Happy Friday! Welcome to my favorites.
- I did some shopping with my mom over the weekend and picked up a pair of cute jeans for $20! Yeah for pre-inventory sales. I also started on some birthday shopping for my kiddos.
- I’m still sticking to my goal of losing weight by tracking what I eat, eating less and moving a little more. I’m starting to see some progress.
After a busy start to the week, my body helped me remember to nurture myself. It only took a nagging headache to slow me down. The headache is gone, but I’m still stuck in low gear. Slow is fine, I’m just finding a balance between meeting my responsibilities, nurturing myself and my family.
My favorite blogs inspired some new favorites!
- Your Cup of Cake share some adorable Chocolate Malt Cupcakes.
- Monzanita’s getting crafty with these DIY carseat strap covers.
- I love Hilary Week’s reminder that it’s never to late to complete our goals!
What on your list of favorites today?
I’m much more timely with this month’s recap of our book club of These is my Words by Nancy Turner. It’s interesting to live in the same house as a couple of my book club members, especially since I’m never sure of how my fantasy girls will react to mom’s historical fiction.
One of my girls finished the book and quickly went on the next book of the series. My other daughter took much longer; since she made comments that it was a pain to read Sarah’s poor writing at the beginning of the book, I wasn’t sure if she was having trouble getting through the book because she was busy or because she didn’t like the book. I avoid talking about our books before our meetings so the entire club can participate.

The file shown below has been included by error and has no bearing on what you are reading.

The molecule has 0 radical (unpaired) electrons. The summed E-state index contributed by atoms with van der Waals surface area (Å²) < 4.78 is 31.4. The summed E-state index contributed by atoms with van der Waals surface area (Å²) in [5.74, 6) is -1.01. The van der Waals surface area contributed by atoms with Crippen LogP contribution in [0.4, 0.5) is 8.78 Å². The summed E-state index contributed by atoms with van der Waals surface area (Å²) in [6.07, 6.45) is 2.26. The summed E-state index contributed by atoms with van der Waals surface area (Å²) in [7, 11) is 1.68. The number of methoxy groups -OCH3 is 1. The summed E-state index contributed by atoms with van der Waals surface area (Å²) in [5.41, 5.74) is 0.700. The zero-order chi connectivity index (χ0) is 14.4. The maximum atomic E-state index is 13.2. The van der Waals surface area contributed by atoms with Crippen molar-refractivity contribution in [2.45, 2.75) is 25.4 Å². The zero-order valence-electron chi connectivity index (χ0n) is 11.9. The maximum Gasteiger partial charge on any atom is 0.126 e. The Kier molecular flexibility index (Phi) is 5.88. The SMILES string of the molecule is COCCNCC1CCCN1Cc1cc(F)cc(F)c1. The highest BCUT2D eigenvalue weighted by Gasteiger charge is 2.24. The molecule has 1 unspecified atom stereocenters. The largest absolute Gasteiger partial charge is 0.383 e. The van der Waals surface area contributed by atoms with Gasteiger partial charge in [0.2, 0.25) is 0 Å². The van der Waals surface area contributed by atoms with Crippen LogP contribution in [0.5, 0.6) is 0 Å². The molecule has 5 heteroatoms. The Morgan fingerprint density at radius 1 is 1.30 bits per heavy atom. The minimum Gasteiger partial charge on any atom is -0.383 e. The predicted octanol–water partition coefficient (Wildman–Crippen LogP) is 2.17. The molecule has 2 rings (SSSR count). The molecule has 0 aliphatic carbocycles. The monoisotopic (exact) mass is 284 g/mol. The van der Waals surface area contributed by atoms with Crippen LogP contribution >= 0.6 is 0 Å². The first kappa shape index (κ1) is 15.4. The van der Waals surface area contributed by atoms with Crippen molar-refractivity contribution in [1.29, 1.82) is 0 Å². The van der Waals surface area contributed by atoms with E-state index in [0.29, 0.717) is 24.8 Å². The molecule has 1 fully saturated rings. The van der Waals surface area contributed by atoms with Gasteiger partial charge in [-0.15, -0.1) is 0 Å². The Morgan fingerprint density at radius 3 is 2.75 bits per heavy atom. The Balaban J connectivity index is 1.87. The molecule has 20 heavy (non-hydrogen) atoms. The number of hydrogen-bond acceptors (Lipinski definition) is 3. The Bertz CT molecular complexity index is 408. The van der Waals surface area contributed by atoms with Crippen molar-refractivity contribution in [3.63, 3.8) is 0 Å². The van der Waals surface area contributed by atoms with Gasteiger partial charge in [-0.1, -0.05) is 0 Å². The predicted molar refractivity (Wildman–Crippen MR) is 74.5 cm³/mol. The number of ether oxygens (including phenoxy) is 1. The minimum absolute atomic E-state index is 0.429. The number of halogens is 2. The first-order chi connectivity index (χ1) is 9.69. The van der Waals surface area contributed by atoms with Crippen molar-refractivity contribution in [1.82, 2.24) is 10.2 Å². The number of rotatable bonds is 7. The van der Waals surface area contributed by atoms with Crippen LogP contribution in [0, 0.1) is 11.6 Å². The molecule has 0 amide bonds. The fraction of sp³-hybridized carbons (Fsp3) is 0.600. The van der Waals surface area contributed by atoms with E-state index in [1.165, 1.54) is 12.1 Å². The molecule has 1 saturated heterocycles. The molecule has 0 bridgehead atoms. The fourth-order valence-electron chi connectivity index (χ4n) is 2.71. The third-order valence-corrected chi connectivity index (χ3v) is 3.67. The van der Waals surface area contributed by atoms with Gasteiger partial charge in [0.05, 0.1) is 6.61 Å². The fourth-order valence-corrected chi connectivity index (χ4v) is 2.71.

Overall everyone enjoyed the look into the Arizona Territory in the late 1800’s, even though a couple of members didn’t quite finish it. My one daughter still had a few issue’s with Sarah’s naivete about her body, but she still wanted to finish it. I love how her views on the world remain fairly simple, but she’s such a complex character. She’s strong, yet compassionate; hard working, yet tender. Her character is amazing, the makings of a legend.
As with most historical fiction, I’m left wondering where the historical leaves off and the fiction begins. We agreed that events were realistic to the time (except for maybe the high number of baths); they were just rolled into one character – Sarah Prine. Sarah’s full life kept the story interesting. This is one of my favorite books I’ve read in a couple of years – definitely 5 slices!
At the end of one of Nancy Turner’s books, she tells that Sarah Prine was actually one of her ancestors. She didn’t have a lot of details about her life, so she took the stories and made the rest up. (That’s where the fiction part comes in.) I love that idea! I too have many holes in the stories from my ancestors; her statement gave me permission to learn what I can and fill in the blanks with creativity.
Since no book club is complete without food, we enjoyed a hot Peach Crisp during our discussion. Don’t you think it’s good pioneer food?